Relatives and co-workers might have grieved prematurely. And the passengers of Mayalysis Airlines Flight 370 might be busy learning to live a very different kind of life than they had before boarding the airline. Who knows, for some this could be an adventure. However, they might not be allowed to use their smartphones, which are still active. Therefore, they might feel very much out of touch.
From the latest coverage from The Wall Street Journal, it appears that the jet did continue flying for hours after much of the data-tracking equipment might had been turned off. That means, of course, a version of the television show "Lost," only in real life. Here is the WSJ reporting (sub. req.)
Yes, we human beings are wired (mirror neurons) for empathy. So we feel compassion for the passengers who might have been forced to leave their comfort zone. On the other hand, we are self-absorbed creatures who filter reality through our own likes, dislikes, fears and hopes.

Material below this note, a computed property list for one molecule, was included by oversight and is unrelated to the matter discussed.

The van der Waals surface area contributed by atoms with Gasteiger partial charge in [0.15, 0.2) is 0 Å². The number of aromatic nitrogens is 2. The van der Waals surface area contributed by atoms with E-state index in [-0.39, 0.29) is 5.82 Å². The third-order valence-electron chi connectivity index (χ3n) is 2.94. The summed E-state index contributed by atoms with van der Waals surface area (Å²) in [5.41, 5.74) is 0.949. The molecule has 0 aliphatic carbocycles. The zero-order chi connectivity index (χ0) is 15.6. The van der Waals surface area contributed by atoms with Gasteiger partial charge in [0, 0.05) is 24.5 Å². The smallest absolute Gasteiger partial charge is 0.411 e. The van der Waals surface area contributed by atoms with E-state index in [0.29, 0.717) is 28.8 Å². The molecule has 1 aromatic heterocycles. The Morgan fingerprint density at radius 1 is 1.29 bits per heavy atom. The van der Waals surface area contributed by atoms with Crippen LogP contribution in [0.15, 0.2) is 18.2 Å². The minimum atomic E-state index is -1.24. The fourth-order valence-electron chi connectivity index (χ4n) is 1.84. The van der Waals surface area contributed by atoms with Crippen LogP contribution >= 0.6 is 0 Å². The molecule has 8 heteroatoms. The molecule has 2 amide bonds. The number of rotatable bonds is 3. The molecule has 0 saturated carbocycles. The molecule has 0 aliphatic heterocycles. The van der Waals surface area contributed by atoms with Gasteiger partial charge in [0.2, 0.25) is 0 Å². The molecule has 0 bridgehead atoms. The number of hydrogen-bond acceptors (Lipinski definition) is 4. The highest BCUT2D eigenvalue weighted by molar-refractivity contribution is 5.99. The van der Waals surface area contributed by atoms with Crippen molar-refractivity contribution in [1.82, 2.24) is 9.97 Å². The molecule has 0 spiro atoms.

So, given the latter, we are wondering how we would do in a "Lost" situation? Me? I would worry about how my canine companion Lee K. is holding up without me. Will the dog sitter be big-hearted and adopt him? Simultaneously, I would feel liberated without deadlines for creating opinion-editorials. Of course, I would have those end of life reflections, as did the narrator in "All Is Lost." I would regret treating some good people shabbily.
Empathy aside for those in the emotional loop on this one, this saga has become one of the compelling speculative narratives in the history of civilization. At least so far. Like the issue if life is on Mars, we might always wonder where this lost civilization is and how they are doing.